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What a Week: Star-Crossed Love

Wall Street's love affair with Google gets a test, while old flame Intel disappoints. Also, guru Woody Dorsey weighs in.
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Wall Street's love affair with


(GOOG) - Get Alphabet Inc. Class C Report

showed its stormy side this week. Many a tear had to fall before the two sides finally made up.

CFO George Reyes' candid statement Tuesday that "our growth rates are slowing" sparked a selloff in Google's stock and the broader market. It took a corrective statement from Google and an analyst conference to reassure Wall Street that the Internet giant's prospects are still bright.

In the end, both Wall Street's unrealistic expectations and Google's unconventional habits were both downgraded, perhaps boosting the chances the parties will forge a more lasting union. By the end of the week, the stock was slightly above where it closed last Friday.

Meanwhile, former flame


(INTC) - Get Intel Corporation Report

also made the headlines at the start and end of the week. On Monday, JMP Securities upgraded the stock, citing the potential benefits of


(AAPL) - Get Apple Inc. Report

new notebooks. More momentum in chip stocks took it higher through Wednesday.

The good times ended Friday, when Intel warned that its first-quarter results would fall short of its previous forecasts, making this the second consecutive quarter the chip giant has lowered guidance. It dropped 0.8% on Friday.

Interestingly, the rest of the tech sector -- and the broad market -- held up well for most of Friday. News that the services sector of the economy hummed along with the manufacturing sector helped relieve anxiety over Intel.

Still, sellers materialized by the close. The

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Nasdaq Composite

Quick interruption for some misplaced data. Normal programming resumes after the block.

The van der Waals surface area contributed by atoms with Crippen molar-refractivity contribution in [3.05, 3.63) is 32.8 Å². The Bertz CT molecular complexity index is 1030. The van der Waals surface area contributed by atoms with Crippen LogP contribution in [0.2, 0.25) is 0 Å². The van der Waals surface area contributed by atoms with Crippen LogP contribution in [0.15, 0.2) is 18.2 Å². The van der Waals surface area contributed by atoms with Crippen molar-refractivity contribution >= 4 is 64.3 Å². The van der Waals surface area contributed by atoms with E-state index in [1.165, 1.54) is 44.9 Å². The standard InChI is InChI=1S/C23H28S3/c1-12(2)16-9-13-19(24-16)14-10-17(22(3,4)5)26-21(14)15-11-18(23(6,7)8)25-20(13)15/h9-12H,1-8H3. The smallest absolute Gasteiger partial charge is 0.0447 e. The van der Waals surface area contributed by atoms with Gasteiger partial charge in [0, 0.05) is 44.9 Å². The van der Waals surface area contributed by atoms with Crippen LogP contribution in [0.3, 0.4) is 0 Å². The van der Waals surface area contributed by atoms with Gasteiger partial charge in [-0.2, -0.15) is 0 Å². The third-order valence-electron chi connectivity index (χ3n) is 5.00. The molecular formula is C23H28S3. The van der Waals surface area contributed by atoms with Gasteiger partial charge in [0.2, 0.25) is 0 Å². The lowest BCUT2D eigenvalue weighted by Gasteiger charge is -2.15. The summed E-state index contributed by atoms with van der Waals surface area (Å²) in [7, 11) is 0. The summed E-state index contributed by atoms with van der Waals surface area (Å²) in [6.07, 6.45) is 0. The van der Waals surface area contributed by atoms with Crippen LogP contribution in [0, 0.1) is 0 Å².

fell 0.4% to 2302. The

Dow Jones Industrial Average

dropped 3.9 points, or 0.04%, to 11,021, and the

S&P 500

eased 0.15% to 1287.

For the week, the Dow finished down 40 points, or 0.4%, at 11,021. The S&P lost 2 points, or 0.2%. The Nasdaq reversed the trend, rising 0.7%.

Besides tech on the Nasdaq, the Russell 2000 index of small-cap stocks also finished in the black this week, rising 0.3%.

With small-caps and techs in the lead, it seemed Wall Street was set to reverse February's trend, which saw large-caps and industrials stocks gaining.

A spate of strong economic news over the past month has convinced many that the economy is rebounding from weakness in the fourth quarter. Even if that means further rate hikes from the

Federal Reserve

, investors seem to embrace the notion that growth can continue and that the relative safety offered by large-caps is therefore not needed -- at least for now.

"This is all about expectations that we're seeing an economic rebound from weak growth in the fourth quarter," says Ken Tower, chief market strategist at CyberTrader.

This, he says, is also helping investors digest higher bond yields for the moment. The benchmark 10-year Treasury bond has sold off this week, with its yield rising from 4.5% last week to 4.68% by Friday's close. Bonds were hit by signs the Bank of Japan is poised to start unraveling its five-year-old policy of keeping interest rates at zero. Meanwhile, the European Central Bank raised its key rate to 2.5% on Thursday and signaled more hikes were on the way.